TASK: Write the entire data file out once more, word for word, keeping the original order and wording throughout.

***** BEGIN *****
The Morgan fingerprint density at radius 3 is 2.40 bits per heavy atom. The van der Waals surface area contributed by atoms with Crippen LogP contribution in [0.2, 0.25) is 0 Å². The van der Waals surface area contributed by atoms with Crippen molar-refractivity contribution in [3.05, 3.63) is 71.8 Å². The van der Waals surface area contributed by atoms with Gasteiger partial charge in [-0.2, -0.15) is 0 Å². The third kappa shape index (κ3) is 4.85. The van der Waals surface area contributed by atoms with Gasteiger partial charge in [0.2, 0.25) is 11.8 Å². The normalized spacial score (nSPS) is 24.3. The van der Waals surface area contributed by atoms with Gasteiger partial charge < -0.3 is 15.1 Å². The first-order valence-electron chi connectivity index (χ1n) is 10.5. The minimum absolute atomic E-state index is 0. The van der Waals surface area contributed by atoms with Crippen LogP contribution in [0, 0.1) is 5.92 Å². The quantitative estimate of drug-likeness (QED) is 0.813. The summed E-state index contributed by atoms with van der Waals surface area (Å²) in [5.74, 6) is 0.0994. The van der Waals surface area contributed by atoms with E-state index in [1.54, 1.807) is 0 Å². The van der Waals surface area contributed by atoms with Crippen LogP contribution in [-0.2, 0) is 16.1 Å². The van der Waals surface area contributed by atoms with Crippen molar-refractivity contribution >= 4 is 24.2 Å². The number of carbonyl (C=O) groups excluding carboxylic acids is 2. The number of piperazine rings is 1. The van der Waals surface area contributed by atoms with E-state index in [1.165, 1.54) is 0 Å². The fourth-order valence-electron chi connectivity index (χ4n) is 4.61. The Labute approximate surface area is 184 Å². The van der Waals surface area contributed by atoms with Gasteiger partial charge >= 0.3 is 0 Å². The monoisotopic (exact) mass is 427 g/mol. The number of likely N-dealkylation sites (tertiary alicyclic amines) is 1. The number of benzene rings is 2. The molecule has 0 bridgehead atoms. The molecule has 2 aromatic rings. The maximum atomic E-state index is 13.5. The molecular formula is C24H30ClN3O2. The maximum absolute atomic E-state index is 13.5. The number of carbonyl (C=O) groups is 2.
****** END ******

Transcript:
The Morgan fingerprint density at radius 3 is 2.40 bits per heavy atom. The van der Waals surface area contributed by atoms with Crippen LogP contribution in [0.2, 0.25) is 0 Å². The van der Waals surface area contributed by atoms with Crippen molar-refractivity contribution in [3.05, 3.63) is 71.8 Å². The van der Waals surface area contributed by atoms with Gasteiger partial charge in [-0.2, -0.15) is 0 Å². The third kappa shape index (κ3) is 4.85. The van der Waals surface area contributed by atoms with Gasteiger partial charge in [0.2, 0.25) is 11.8 Å². The normalized spacial score (nSPS) is 24.3. The van der Waals surface area contributed by atoms with Gasteiger partial charge < -0.3 is 15.1 Å². The first-order valence-electron chi connectivity index (χ1n) is 10.5. The minimum absolute atomic E-state index is 0. The van der Waals surface area contributed by atoms with Crippen LogP contribution in [0, 0.1) is 5.92 Å². The quantitative estimate of drug-likeness (QED) is 0.813. The summed E-state index contributed by atoms with van der Waals surface area (Å²) in [5.74, 6) is 0.0994. The van der Waals surface area contributed by atoms with E-state index in [1.54, 1.807) is 0 Å². The van der Waals surface area contributed by atoms with Crippen LogP contribution in [-0.2, 0) is 16.1 Å². The van der Waals surface area contributed by atoms with Crippen molar-refractivity contribution >= 4 is 24.2 Å². The number of carbonyl (C=O) groups excluding carboxylic acids is 2. The number of piperazine rings is 1. The van der Waals surface area contributed by atoms with E-state index in [1.165, 1.54) is 0 Å². The fourth-order valence-electron chi connectivity index (χ4n) is 4.61. The Labute approximate surface area is 184 Å². The van der Waals surface area contributed by atoms with Gasteiger partial charge >= 0.3 is 0 Å². The monoisotopic (exact) mass is 427 g/mol. The number of likely N-dealkylation sites (tertiary alicyclic amines) is 1. The number of benzene rings is 2. The molecule has 0 bridgehead atoms. The molecule has 2 aromatic rings. The maximum atomic E-state index is 13.5. The molecular formula is C24H30ClN3O2. The maximum absolute atomic E-state index is 13.5. The number of carbonyl (C=O) groups is 2.